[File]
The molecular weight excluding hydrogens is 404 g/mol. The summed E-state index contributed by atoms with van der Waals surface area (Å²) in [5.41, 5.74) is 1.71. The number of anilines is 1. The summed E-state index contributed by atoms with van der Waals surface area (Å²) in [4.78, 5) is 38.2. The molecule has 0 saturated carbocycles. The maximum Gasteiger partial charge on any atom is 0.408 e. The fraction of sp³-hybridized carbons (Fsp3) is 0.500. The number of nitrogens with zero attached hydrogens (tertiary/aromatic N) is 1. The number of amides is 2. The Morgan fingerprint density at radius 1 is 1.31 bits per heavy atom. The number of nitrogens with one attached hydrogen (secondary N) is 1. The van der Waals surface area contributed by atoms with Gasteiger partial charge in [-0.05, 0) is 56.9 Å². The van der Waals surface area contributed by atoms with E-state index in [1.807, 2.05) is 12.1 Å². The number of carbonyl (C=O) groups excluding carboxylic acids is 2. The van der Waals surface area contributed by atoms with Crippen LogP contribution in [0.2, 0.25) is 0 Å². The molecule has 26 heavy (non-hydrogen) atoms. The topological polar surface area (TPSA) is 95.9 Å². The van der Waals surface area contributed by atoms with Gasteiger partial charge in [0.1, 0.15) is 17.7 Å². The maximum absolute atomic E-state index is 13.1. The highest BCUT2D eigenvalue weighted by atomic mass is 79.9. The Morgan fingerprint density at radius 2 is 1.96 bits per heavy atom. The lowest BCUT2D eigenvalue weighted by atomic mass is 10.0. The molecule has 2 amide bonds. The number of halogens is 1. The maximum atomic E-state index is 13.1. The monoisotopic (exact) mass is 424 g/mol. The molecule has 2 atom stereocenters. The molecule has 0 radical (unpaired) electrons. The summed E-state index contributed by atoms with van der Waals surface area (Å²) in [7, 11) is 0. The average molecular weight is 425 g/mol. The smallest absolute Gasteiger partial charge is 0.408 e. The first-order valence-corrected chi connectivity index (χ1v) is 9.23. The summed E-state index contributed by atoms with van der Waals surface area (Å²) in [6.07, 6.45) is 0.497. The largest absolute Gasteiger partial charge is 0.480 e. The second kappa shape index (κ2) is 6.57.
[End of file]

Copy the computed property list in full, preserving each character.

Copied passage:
The molecular weight excluding hydrogens is 404 g/mol. The summed E-state index contributed by atoms with van der Waals surface area (Å²) in [5.41, 5.74) is 1.71. The number of anilines is 1. The summed E-state index contributed by atoms with van der Waals surface area (Å²) in [4.78, 5) is 38.2. The molecule has 0 saturated carbocycles. The maximum Gasteiger partial charge on any atom is 0.408 e. The fraction of sp³-hybridized carbons (Fsp3) is 0.500. The number of nitrogens with zero attached hydrogens (tertiary/aromatic N) is 1. The number of amides is 2. The Morgan fingerprint density at radius 1 is 1.31 bits per heavy atom. The number of nitrogens with one attached hydrogen (secondary N) is 1. The van der Waals surface area contributed by atoms with Gasteiger partial charge in [-0.05, 0) is 56.9 Å². The van der Waals surface area contributed by atoms with E-state index in [1.807, 2.05) is 12.1 Å². The number of carbonyl (C=O) groups excluding carboxylic acids is 2. The van der Waals surface area contributed by atoms with Crippen LogP contribution in [0.2, 0.25) is 0 Å². The molecule has 26 heavy (non-hydrogen) atoms. The topological polar surface area (TPSA) is 95.9 Å². The van der Waals surface area contributed by atoms with Gasteiger partial charge in [0.1, 0.15) is 17.7 Å². The maximum absolute atomic E-state index is 13.1. The highest BCUT2D eigenvalue weighted by atomic mass is 79.9. The Morgan fingerprint density at radius 2 is 1.96 bits per heavy atom. The lowest BCUT2D eigenvalue weighted by atomic mass is 10.0. The molecule has 2 amide bonds. The number of halogens is 1. The maximum atomic E-state index is 13.1. The monoisotopic (exact) mass is 424 g/mol. The molecule has 2 atom stereocenters. The molecule has 0 radical (unpaired) electrons. The summed E-state index contributed by atoms with van der Waals surface area (Å²) in [7, 11) is 0. The average molecular weight is 425 g/mol. The smallest absolute Gasteiger partial charge is 0.408 e. The first-order valence-corrected chi connectivity index (χ1v) is 9.23. The summed E-state index contributed by atoms with van der Waals surface area (Å²) in [6.07, 6.45) is 0.497. The largest absolute Gasteiger partial charge is 0.480 e. The second kappa shape index (κ2) is 6.57.